- Balanced Insulation. It is not cost-effective to super-insulate one part of a house while ignoring other parts. Windows and doors are typically the weakest link, so it is usually more cost-effective to specify and use the most energy efficient windows and doors available. Match the insulation level for walls, floors, and ceilings to the climate zone. The vapor profile of the various components of the building envelope needs to be consistent with the requirements of the climate zone.
- Balanced Ventilation. Whether fully balanced, or partially balanced, the ventilation system should be designed to use the least amount of energy to operate, with a heat-recovery factor that is appropriate for the climate zone. HRVs do not always pay off.
- Heat Pump. Where not prohibited by climate zone issues, a heat pump should be used as the primary heating system. Other sources, such as natural gas, should only be used as back-up systems, for the most extreme weather. Ground source heat pumps, in-floor radiant systems, and ductless heat pumps are preferred. Heat with heat, cool with air.
- Solar Hot Water, or Heat Pump Water Heater. Where appropriate by climate zone, solar hot water heating, and heat pump water heating should be used. Water storage tanks should be inside the building envelope, unless the home is in a hot climate. Heat pump water heaters are preferred inside the envelope in hot climates.
- Efficient Appliances. Appliances should each be the lowest energy-use of any in their respective categories.
- Efficient Lighting. Most residential lighting should use standard type “A” sockets. CFLs can be used for most applications, high-use locations should use LEDs. Lighting should be focused on surfaces. Excessive use of redundant lighting systems should be avoided.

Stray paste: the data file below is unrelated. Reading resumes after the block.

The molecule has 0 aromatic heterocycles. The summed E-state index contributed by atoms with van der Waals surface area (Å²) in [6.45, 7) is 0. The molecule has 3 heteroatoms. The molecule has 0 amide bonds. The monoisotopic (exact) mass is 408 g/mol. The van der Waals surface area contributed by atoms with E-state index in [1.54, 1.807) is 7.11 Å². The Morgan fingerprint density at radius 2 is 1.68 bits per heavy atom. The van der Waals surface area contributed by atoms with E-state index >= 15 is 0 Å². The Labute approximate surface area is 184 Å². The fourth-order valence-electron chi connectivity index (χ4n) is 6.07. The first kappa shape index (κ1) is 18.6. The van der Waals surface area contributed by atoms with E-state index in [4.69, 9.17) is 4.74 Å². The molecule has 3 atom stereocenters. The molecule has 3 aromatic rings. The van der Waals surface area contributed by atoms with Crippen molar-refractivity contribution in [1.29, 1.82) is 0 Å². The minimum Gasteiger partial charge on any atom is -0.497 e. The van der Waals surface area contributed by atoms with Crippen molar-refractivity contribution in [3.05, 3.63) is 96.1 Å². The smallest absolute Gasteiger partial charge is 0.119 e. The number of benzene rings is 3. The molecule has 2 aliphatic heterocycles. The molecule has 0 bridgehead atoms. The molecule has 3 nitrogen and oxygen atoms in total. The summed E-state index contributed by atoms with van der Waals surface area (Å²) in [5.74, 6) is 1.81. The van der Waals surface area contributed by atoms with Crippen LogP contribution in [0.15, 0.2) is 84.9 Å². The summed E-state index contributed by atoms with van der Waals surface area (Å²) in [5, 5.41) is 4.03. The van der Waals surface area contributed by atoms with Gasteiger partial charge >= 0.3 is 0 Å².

- Alternative Energy. PV system size should match intended annual loads. Local climate conditions and shading will be a primary determinate. Powering your electric car with your house is feasible in most climate zones, and should be considered for the greatest long-term financial benefit.
Our plans incorporate Universal Design accessibility features. Smart home plan buyers want a home that can age with them, and a design that can accommodate others that are differently-abled. These design elements seldom cost more, and can be incorporated so that thay blend smoothly into the style of the home. Examples include stepless entries, wider doorways, a low or no threshold shower, and ample maneuvering room in bathrooms and kitchens. Having your home “Future-Proofed” is a smart move.
Most designers and builders only dream of some day building a net-zero-energy home. We went way beyond that several years ago, and are now producing home plans that will also power your electric car. Be sure to review our line of Positive NRG™ Homes, to see what your future can be TODAY!. When the cost of energy for both the house and the car are taken into consideration, these homes can start generating positive cash flow from the first day of operation. How can you afford NOT to have a home like this?